Swiss police detain Czech KSČM MEP Ransdorf over alleged fraud
Prague/Zurich, Dec 4 (ČTK) — Czech MEP Miloslav Ransdorf (Communist Party of Bohemia and Moravia, KSČM), 62, who was detained in Switzerland on Thursday over an alleged attempt at financial fraud, was released by the Swiss police today, Czech Foreign Ministry spokeswoman Michaela Lagronová told the Czech News Agency.
Czech weekly Respekt was the first to report about Randsorf’s detention. Later today, the information was confirmed to ČTK by the spokesman for the Zurich police, Marco Cortesi.
An attempted financial fraud is reportedly involved in the case.
The Slovak Interior Ministry’s spokesman Ivan Netík told the Reuters agency that Ransdorf and three Slovak nationals, who were arrested together with him, attempted to draw €350 million from a bank in Zurich using false identity documents.
Cortesi told ČTK that the police have detained four men, including Ransdorf. They were questioned by the police and handed to the state attorney’s office in Zurich. He would not provide more information on the case.
The Czech Foreign Ministry said the Swiss informed it that Ransdorf and three other persons were detained while committing a financial crime.
The Slovak dennikn.sk server wrote that three Slovaks attempted to draw the above sum from a bank in which an account in Ransdorf’s name is kept on Thursday. The server wrote that the Slovaks were stooges.
Dennikn.sk wrote that three Slovaks together with Ransdorf entered the Swiss bank, which, however, refused to carry out the huge transaction because the birth date on a document submitted was not correct. The men allegedly started to be aggressive and the police had to intervene. An investigation into the origin of the money started, the server wrote.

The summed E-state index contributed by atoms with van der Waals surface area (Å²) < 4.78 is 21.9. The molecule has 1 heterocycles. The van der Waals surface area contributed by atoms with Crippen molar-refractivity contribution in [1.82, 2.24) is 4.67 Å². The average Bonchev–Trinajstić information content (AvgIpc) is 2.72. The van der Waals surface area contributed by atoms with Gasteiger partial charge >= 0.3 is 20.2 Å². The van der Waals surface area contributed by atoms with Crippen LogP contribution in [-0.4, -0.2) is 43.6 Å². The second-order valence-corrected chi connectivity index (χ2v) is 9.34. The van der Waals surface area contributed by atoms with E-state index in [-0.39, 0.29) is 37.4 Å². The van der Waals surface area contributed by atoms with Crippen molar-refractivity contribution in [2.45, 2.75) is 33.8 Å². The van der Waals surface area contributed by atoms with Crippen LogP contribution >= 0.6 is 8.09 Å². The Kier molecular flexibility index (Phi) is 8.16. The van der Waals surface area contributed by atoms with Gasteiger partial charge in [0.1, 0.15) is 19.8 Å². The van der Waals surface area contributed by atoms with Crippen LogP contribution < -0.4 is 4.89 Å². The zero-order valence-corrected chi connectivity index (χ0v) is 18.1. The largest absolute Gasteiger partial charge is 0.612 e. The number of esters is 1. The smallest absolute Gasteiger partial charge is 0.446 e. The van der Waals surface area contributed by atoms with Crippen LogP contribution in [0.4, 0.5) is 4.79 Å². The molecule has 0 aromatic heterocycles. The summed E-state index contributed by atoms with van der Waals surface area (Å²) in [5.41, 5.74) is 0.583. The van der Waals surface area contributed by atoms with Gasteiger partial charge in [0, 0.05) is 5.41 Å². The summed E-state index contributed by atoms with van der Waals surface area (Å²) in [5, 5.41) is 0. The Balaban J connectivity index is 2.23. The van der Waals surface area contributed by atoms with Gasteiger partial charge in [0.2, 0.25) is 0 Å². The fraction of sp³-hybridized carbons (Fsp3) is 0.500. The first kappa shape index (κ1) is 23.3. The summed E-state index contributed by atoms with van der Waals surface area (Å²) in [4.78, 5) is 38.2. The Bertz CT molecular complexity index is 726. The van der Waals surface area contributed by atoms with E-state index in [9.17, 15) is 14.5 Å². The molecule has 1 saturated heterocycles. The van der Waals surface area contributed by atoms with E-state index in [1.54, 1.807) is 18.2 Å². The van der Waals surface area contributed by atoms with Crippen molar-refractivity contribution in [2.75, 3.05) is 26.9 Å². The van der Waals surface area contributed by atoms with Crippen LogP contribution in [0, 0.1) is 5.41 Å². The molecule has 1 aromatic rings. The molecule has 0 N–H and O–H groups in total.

KSČM chairman Vojtěch Filip confirmed the information on Randsorf’s detention earlier today and said Ransdorf will be released and investigated at liberty according to the information he gained through the Czech embassy in Switzerland.
He said he does not know any details of the case and that he wants to talk to Ransdorf about it.
Czech Interior Minister Milan Chovanec (Social Democrats, ČSSD) told journalists that it was most probably an attempted financial fraud.
Jana Macaliková, spokeswoman for the Czech Police Presidium, told ČTK that the police cooperate with the Swiss in the investigation into an attempted fraud in which allegedly a Czech citizen participated. She did not have any more information.
EP spokesman Jaume Duch-Gillot told ČTK that the immunity of MEPs applies only to political activities linked to their mandate.
In this concrete case, if an obvious crime were involved, it is hard to imagine it being covered by immunity, Duch-Gillot said, but added this is a matter for the Swiss attorney to decide.
According to Lagronová, MEP’s immunity does not apply to Ransdorf in Switzerland.
Lagronová said she does not know whether Ransdorf has a diplomatic passport.
Media have written about Ransdorf besides politics also in connection with debts of millions of crowns arising from his loan for the construction of a villa.
He faced distraint and an auction of his villa as well as flat. In 2013, he allegedly repaid the debts after ten years.
In 2013, Ransdorf had an incident with a Dutch television reporter whom he attacked both verbally and physically after he accused him of an allegedly unfair reporting of his presence in the European Parliament.
According to media, Ransdorf is a witness and an aggrieved party in an extensive case of traffickers in forgeries of works by world famous painters. The case includes more than ten damaged persons from the Czech Republic and abroad.
In the past, philosopher Ransdorf, a former Czech Chamber of Deputies lawmaker, had problems with law in the past mainly because of traffic accidents. In June 2007, he knocked down a woman on a pedestrian crossing in Prague. He financially settled the accident with the woman.
In 2014, he knocked down in Prague a young woman who suffered injuries and was taken to hospital. The accident was first investigated as a possible crime, but based on an expert’s opinion it was qualified as a misdemeanor against the safety and continuity of road traffic.